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5 Retinol Myths Busted!

5 Retinol Myths Busted!

We're asked a lot of questions about the dos and don'ts of using retinol. People hear misleading claims, such as: AHA and BHA exfoliants "deactivate" or reduce retinol's effectiveness, or that retinol products can't be used during the day, or that retinol shouldn't be paired with products containing vitamin C because of a pH incompatibility. Simply stated: None of those claims are true, and we've seen no scientific research to indicate otherwise.

There's also a common fear that retinol may be too strong and aggravate skin, but, just like any skincare ingredient, not everyone can use everything. You have to monitor what works for you, while also making sure you choose from options that really work. That means ignoring the misleading claims and the poorly formulated products with problem ingredients that you should never put on your face.

Our aim is to help you achieve the best skin of your life, and we know that the only way you can start getting those results is with accurate information. As always, we turn to the research to bring you the myth-busting facts and put an end to the worry and confusion.

Myth #1: You can't use retinol with an AHA or BHA exfoliant

No research anywhere has ever demonstrated or concluded that AHA or BHA exfoliants deactivate or make retinol any less effective if used in the same skincare routine.

In fact, whenever we see a comment or recommendation about not using retinol with AHA or BHA exfoliants, the information is never supported by any research demonstrating that incompatibility. It's just one of those myths that gets repeated so often, people, even those we consider skincare experts, tend to believe it rather than question it.

It turns out that the claim of retinol not working with AHA or BHA exfoliants involves a misunderstanding about how skincare ingredients work, separately and together. Each ingredient has its own unique benefits, but, in combination with others (each with their own unique benefits), they work in harmony, not in conflict. Research shows that using retinol products with an effective AHA or BHA product increases the benefits; it doesn't decrease them. What's more, this combination can be an effective approach to deal with those stubborn, tiny, hard white bumps that occur primarily on your cheek bones but can show up in other areas too. It's even suitable for milia-prone skin.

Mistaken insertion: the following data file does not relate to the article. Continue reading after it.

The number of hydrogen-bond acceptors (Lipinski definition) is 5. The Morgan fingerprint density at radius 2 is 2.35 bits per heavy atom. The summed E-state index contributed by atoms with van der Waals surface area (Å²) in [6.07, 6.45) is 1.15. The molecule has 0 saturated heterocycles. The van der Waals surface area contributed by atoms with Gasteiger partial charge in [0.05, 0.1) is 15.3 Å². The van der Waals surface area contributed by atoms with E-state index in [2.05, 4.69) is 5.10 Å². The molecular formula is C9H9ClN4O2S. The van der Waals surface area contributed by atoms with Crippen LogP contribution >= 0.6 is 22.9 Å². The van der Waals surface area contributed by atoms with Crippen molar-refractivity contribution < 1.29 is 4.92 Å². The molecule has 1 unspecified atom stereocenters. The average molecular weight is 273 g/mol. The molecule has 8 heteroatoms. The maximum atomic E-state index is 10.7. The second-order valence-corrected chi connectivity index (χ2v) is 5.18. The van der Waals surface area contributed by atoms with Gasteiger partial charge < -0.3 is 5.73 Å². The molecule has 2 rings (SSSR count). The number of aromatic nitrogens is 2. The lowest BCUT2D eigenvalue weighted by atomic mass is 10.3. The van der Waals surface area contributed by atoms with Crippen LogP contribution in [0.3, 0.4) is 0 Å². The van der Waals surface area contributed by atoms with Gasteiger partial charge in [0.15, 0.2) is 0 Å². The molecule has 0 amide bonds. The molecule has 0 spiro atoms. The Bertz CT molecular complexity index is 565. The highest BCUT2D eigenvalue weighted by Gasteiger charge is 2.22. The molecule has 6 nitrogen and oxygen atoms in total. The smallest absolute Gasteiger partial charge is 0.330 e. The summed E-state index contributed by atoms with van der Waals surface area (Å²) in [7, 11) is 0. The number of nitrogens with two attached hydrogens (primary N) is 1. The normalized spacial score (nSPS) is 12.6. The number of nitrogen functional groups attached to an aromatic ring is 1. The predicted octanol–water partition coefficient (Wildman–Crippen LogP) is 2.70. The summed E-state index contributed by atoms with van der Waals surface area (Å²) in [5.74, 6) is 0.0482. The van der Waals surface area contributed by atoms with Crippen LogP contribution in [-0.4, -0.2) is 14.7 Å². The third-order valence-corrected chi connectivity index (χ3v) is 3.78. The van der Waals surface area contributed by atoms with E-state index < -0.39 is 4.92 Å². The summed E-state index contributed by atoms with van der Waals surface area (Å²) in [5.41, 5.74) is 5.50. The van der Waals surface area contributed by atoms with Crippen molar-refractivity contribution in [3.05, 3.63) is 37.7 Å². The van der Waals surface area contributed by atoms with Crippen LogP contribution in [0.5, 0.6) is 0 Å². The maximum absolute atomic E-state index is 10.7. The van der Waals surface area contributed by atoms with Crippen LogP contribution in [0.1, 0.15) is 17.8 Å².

Myth #2: The pH of AHA & BHA exfoliants reduce retinol's effectiveness

The confusion about using a product containing retinol with an AHA or BHA exfoliant has to do with concern over whether the AHA or BHA product's low pH (which makes it more effective) disrupts retinol's ability to work its gentle skin-smoothing magic.

The reasoning behind this notion (although faulty) is that if the pH of the skin is made lower (that is, more acidic) than normal due to application of an AHA or BHA exfoliant, then the retinol won't be as effective—that's not what happens. Just like most skincare rumors, this one sprang from a misunderstanding about the research.

Only one study mentions the issue of pH affecting retinol's activity, but that study was not performed on real skin; rather, it was performed on proteins in a petri dish. The study even concluded that it was unknown if this was related in any way to what would occur on skin.

If anything, because AHAs and BHA remove the dead skin that limits the absorption of vitally important ingredients into skin, they actually help ingredients, like retinol, infuse into skin's uppermost layers, delivering their unique benefits.

Myth #3: Retinol exfoliates skin, so don't use it with an AHA or BHA

It's a popular misconception that retinol works by exfoliating skin, so we understand why there is confusion. Here's what you need to know:

  • Retinol is an antioxidant and an important skin-restoring ingredient. Its effects enhance multiple aspects of skin, so it looks healthier, smoother, and more vibrant.